A New Strategy for the Optimal Electroreduction of CO2 to High-Value Products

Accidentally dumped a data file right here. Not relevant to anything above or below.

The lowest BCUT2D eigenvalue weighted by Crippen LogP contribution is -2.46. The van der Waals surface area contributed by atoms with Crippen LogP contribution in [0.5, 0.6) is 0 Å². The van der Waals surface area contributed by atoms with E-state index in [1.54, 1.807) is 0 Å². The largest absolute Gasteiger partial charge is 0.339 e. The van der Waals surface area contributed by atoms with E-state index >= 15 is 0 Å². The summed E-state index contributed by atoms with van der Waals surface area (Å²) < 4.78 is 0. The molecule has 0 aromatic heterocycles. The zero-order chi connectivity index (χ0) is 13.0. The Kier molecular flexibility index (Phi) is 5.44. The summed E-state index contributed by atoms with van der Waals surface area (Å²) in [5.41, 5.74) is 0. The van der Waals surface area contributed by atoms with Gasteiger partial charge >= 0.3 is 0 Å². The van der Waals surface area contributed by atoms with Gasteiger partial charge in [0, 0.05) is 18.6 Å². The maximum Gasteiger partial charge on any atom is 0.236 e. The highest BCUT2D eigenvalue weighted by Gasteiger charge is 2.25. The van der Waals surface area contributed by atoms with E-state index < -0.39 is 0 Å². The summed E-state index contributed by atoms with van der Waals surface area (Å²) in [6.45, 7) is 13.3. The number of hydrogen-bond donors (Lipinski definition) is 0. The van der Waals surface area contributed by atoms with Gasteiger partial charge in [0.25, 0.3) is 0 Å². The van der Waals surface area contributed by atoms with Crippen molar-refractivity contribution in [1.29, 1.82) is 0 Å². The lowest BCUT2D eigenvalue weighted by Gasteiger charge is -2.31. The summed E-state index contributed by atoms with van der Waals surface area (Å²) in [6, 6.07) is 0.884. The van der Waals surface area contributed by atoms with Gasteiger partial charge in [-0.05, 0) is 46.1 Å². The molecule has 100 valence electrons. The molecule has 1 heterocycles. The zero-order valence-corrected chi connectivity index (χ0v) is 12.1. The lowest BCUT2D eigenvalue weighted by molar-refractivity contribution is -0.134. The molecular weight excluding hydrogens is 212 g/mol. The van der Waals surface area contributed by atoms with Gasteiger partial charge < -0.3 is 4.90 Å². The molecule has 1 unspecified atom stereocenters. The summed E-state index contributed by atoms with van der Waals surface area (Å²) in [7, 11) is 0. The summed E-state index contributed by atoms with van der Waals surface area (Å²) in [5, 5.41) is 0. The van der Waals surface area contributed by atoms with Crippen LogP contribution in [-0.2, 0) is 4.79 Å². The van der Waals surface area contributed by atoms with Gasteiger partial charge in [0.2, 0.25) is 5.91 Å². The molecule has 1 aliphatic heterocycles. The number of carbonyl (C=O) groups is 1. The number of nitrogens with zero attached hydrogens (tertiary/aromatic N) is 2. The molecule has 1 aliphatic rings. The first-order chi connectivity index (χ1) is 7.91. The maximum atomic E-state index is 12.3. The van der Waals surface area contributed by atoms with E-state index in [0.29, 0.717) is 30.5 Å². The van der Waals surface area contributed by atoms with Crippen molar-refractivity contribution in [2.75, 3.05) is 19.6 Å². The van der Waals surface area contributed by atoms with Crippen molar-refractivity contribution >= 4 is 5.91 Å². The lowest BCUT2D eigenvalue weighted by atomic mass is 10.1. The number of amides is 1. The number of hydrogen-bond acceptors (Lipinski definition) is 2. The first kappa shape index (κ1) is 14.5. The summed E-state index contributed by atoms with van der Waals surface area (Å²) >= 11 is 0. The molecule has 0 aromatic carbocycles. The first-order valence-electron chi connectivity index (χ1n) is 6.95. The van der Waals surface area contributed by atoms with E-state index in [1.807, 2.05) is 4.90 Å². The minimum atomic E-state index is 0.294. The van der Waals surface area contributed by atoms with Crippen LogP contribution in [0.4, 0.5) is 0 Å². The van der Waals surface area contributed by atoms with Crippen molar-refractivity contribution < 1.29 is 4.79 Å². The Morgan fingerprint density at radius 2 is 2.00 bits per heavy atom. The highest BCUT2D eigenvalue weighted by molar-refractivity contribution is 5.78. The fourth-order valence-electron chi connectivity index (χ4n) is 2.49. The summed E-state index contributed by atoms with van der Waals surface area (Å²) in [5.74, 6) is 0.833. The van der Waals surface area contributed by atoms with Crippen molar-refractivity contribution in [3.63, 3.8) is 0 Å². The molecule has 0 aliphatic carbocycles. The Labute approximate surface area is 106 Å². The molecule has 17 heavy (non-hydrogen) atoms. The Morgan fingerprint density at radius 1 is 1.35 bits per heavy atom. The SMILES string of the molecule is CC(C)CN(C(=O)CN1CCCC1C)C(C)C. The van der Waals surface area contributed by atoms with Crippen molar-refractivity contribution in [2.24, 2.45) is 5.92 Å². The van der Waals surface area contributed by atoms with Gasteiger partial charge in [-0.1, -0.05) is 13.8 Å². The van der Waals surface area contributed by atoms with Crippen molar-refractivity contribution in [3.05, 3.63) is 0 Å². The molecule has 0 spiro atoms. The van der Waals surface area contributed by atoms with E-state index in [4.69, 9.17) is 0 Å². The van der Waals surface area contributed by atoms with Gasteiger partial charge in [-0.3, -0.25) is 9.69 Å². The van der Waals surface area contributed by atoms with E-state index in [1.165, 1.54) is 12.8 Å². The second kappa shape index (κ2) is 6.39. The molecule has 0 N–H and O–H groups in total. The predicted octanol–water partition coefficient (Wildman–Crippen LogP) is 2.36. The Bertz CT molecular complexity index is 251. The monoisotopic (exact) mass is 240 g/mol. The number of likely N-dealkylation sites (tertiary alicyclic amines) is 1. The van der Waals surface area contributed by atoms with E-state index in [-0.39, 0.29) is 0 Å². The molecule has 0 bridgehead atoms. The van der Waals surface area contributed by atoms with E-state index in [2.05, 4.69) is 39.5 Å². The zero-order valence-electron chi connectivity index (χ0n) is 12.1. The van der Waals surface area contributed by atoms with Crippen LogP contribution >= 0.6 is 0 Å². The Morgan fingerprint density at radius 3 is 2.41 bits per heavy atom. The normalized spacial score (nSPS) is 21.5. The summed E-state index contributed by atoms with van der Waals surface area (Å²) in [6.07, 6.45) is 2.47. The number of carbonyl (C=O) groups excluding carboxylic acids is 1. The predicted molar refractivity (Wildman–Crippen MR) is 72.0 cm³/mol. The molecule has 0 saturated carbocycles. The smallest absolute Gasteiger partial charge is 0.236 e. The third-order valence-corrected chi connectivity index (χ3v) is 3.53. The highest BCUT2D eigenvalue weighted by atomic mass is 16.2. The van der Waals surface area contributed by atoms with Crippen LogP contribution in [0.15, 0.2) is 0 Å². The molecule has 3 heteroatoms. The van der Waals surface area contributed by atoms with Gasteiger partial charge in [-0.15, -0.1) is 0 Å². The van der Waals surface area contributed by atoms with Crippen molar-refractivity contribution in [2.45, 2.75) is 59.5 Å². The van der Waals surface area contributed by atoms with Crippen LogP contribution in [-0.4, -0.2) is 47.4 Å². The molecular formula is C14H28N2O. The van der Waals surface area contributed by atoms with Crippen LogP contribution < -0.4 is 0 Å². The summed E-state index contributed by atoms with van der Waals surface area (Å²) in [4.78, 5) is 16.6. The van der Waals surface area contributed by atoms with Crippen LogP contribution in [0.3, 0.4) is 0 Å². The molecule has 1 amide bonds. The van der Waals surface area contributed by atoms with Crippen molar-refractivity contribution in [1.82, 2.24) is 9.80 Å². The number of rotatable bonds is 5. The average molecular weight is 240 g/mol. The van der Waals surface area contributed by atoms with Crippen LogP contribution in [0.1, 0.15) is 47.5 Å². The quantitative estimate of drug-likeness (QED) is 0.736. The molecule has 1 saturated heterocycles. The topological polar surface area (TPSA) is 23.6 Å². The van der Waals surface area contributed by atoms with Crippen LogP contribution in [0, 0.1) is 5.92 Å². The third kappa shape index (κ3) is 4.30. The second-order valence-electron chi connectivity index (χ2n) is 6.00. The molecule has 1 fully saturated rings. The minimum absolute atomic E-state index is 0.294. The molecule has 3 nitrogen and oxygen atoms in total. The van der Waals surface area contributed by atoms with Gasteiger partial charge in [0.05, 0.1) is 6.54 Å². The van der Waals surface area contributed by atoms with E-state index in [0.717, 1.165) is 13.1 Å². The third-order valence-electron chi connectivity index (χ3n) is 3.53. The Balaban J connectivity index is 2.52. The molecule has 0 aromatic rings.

-Researchers suggest that modulation of local CO2 concentration improves the selectivity, conversion rate, and electrode stability, and shed a new light on the electrochemical CO2 reduction technology for controlling emissions at a low cost.- A KAIST research team presented three novel approaches for modulating local carbon dioxide (CO2) concentration in gas-diffusion electrode (GDE)-based flow electrolyzers. Their study also empirically demonstrated that providing a moderate local CO2 concentration is effective in promoting Carbon–Carbon (C–C) coupling reactions toward the production of multi-carbon molecules. This work, featured in the May 20th issue of Joule, serves as a rational guide to tune CO2 mass transport for the optimal production of valuable multi-carbon products. Amid global efforts to reduce and recycle anthropogenic CO2 emissions, CO2 electrolysis holds great promise for converting CO2 into useful chemicals that were traditionally derived from fossil fuels. Many researches have been attempting to improve the selectivity of CO2 for commercially and industrially high-value multi-carbon products such as ethylene, ethanol, and 1-propanol, due to their high energy density and large market size. In order to achieve the highly-selective conversion of CO2 into valuable multi-carbon products, past studies have focused on the design of catalysts and the tuning of local environment related to pH, cations, and molecular additives. Conventional CO2 electrolytic systems relied heavily on an alkaline electrolyte that is often consumed in large quantities when reacting with CO2, and thus led to an increase in the operational costs. Moreover, the life span of a catalyst electrode was short, due to its inherent chemical reactivity. In their recent study, a group of KAIST researchers led by Professor Jihun Oh from the Department of Materials Science and Engineering reported that the local CO2 concentration has been an overlooked factor that largely affects the selectivity toward multi-carbon products. Professor Oh and his researchers Dr. Ying Chuan Tan, Hakhyeon Song, and Kelvin Berm Lee proposed that there is an intimate relation between local CO2 and multi-carbon product selectivity during electrochemical CO2 reduction reactions. The team employed the mass-transport modeling of a GDE-based flow electrolyzer that utilizes copper oxide (Cu2O) nanoparticles as model catalysts. They then identified and applied three approaches to modulate the local CO2 concentration within a GDE-based electrolytic system, including 1) controlling the catalyst layer structure, 2) CO2 feed concentration, and 3) feed flow rate. Contrary to common intuition, the study showed that providing a maximum CO2 transport leads to suboptimal multi-carbon product faradaic efficiency. Instead, by restricting and providing a moderate local CO2 concentration, C–C coupling can be significantly enhanced. The researchers demonstrated experimentally that the selectivity rate increased from 25.4% to 61.9%, and from 5.9% to 22.6% for the CO2 conversion rate. When a cheap milder near-neutral electrolyte was used, the stability of the CO2 electrolytic system improved to a great extent, allowing over 10 hours of steady selective production of multi-carbon products. Dr. Tan, the lead author of the paper, said, “Our research clearly revealed that the optimization of the local CO2 concentration is the key to maximizing the efficiency of converting CO2 into high-value multi-carbon products.” Professor Oh added, “This finding is expected to deliver new insights to the research community that variables affecting local CO2 concentration are also influential factors in the electrochemical CO2 reduction reaction performance. My colleagues and I hope that our study becomes a cornerstone for related technologies and their industrial applications.” This work was supported by the Korean Ministry of Science and ICT (MSIT) Creative Materials Discovery Program. Publication: Tan, Y. C et al. (2020) ‘Modulating Local CO2 Concentration as a General Strategy for Enhancing C−C Coupling in CO2 Electroreduction’, Joule, Vol. 4, Issue 5, pp. 1104-1120. Available online at https://doi.org/10.1016/j.joule.2020.03.013 Profile: Jihun Oh, PhD Associate Professor email@example.com http://les.kaist.ac.kr/ Laboratory for Energy and Sustainability (LE&S) Department of Materials Science and Engineering (MSE) Korea Advanced Institute of Science and Technology (KAIST) https://www.kaist.ac.kr Daejeon 34141, Republic of Korea Profile: Ying Chuan Tan, PhD firstname.lastname@example.org LE&S, MSE, KAIST Profile: Hakhyeon Song, PhD Candidate email@example.com LE&S, MSE, KAIST Profile: Kelvin Berm Lee, M.S. Candidate firstname.lastname@example.org LE&S, MSE, KAIST (END)